Day Zero: An Introduction

Here’s the deal:

Over a week ago I challenged myself to share my thoughts on an album I’m listening to every day for the next 30 days in December. Originally I was going to try to maintain my regular blog at the same time but writing a blog daily while trying to balance a weekly site hasn’t been going so hot. So for this week’s post I’m going to refer you to the introduction to my music blog. Hope you enjoy.

Albums I'm Listening To

When I was an undergraduate student I had a poetry professor who had us read particular poets each week. We’d come together to discuss the artist’s view on poetry, what ultimately made their style unique, and, in turn, we were asked to write a poem imitating their style. Though I wasn’t a particularly great poet and to this day don’t understand poetry for the life of me, it was in that class I came to appreciate the art form a little more.

It’s no secret that I’m a fan of music. Since the tender age of seven, touring the world with my best friends, playing songs I loved was all I ever wanted to do. When I first started blogging I thought music was going to play a bigger role my entries but as it turns out a lot of my weekly musings center on Jesus (go figure). Nevertheless I…

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The Idol of Productivity

Don’t ask me why but I recently watched some Hallmark-esque movie about a hopeless romantic who meets the man of her dreams only to discover he’s not actually what she wants. More interesting than the story itself was its side narrative of the main character’s sister, the sister’s boyfriend, and their recent engagement.

The story goes as such: right when everything seemed hunky-dory, their relationship took a turn for the worst. The wedding was around the corner and the man was nowhere to be seen. Every time they planned to be together, whether for dates or wedding planning, he “had to work.” This practically persisted the entire movie until one day the girl vanished, ignoring his phone calls. When he finally got a chance to explain, it turned out he’d been working all those hours to get her a legitimate engagement ring. She took him back; they got married, and presumably lived happily ever after.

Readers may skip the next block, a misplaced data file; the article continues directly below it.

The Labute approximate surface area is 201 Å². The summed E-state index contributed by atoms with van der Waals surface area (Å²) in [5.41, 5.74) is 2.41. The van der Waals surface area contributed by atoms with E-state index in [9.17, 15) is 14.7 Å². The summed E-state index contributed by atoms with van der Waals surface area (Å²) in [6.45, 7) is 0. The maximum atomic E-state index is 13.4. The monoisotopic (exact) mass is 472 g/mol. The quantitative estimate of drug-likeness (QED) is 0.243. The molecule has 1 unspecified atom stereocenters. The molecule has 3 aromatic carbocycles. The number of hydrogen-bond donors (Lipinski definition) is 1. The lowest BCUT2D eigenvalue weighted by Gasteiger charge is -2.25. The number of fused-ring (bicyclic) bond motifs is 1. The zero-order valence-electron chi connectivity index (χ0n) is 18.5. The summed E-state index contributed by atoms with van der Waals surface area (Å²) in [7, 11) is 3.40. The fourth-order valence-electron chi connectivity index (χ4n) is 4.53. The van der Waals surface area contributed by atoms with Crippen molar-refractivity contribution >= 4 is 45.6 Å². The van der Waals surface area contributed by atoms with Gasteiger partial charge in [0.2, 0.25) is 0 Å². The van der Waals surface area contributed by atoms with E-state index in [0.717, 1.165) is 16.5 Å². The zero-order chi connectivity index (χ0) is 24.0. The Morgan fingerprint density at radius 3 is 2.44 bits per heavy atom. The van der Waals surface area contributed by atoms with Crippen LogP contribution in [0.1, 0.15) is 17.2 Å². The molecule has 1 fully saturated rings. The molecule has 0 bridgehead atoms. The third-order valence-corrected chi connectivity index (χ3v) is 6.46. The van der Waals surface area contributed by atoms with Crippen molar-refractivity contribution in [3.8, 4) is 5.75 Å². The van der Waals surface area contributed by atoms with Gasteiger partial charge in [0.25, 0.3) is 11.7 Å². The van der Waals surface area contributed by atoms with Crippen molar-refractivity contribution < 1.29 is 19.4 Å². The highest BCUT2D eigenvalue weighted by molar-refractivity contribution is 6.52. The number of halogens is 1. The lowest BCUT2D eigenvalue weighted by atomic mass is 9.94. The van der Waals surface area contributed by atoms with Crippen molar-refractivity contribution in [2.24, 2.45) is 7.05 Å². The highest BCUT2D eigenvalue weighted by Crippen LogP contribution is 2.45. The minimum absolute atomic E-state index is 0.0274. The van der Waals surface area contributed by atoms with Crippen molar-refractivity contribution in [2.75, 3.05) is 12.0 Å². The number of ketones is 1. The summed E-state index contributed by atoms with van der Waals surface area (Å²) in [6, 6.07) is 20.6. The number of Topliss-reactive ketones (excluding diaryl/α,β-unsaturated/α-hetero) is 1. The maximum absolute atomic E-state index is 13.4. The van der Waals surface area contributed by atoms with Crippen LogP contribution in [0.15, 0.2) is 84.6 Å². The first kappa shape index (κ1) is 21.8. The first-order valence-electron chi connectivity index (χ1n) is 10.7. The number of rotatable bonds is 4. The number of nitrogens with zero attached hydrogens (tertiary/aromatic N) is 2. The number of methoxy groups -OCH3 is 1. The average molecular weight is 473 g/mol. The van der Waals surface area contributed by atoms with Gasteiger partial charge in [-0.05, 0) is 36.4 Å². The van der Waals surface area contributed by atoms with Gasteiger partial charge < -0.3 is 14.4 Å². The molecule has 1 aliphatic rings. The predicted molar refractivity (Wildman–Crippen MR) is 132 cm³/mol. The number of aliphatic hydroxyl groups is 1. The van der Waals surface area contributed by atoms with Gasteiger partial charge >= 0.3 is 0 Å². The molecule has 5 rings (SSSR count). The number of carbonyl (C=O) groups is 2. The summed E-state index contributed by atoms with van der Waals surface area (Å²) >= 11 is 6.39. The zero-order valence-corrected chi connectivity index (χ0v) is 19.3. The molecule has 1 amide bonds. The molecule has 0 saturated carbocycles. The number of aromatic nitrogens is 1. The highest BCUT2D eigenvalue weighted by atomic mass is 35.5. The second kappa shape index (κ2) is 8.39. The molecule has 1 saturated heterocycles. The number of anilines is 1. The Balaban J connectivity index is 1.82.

At the end of it, all I could think about was how 1) flashing some fancy ring would not have worked that easily in real life (most people would’ve preferred time with the person to some object) and 2) how I know that because I’ve been there before. Not just with my wife, but with God as well.

I worship the idol of productivity. That is to say, I find my worth in what I can accomplish; and because no idol is satisfied without a sacrifice, what gets sacrificed is my connectedness to God.

Most people, when I say that, will ask me if I’m having quiet times and refer me to the tail-end of Mark 1 but that’s not what I’m talking about here. I’m talking about those tender, solitary moments with Jesus that happens in quiet and stillness, unrushed and unhurried, the kind of moments that teach you how to remain in solitude with God even when you’re not alone. Like the man in the story I get so caught up in doing things for God, I forget all he wants is me. The issue isn’t that I’m not having quiet times. The problem is that I’ve quarantined God to those one or two hours so that I can get stuff done.

Beneath all this is my desire to people please. I’m so terrified of being perceived as a dead-weight disciple I do my best to produce and perform, compromising my relationship with God as I work to find my value in work and other people’s opinions. And that’s the problem, isn’t it? Sitting with God for extended periods of time feels counterintuitive.

But here’s the thing: in doing things by my own effort I’m wasting energy. Sitting in His presence allows us to discern his will and gain next steps. But more importantly, it allows us to separate who we are from what we do. We are no longer staff workers or leaders; we are His children whom He ransomed.

Working hard isn’t a bad thing. It’s a good thing. But too much of a good thing can become, as they say, a “God” thing. And that is idolatry, which I’ve been wrestling with for the past month.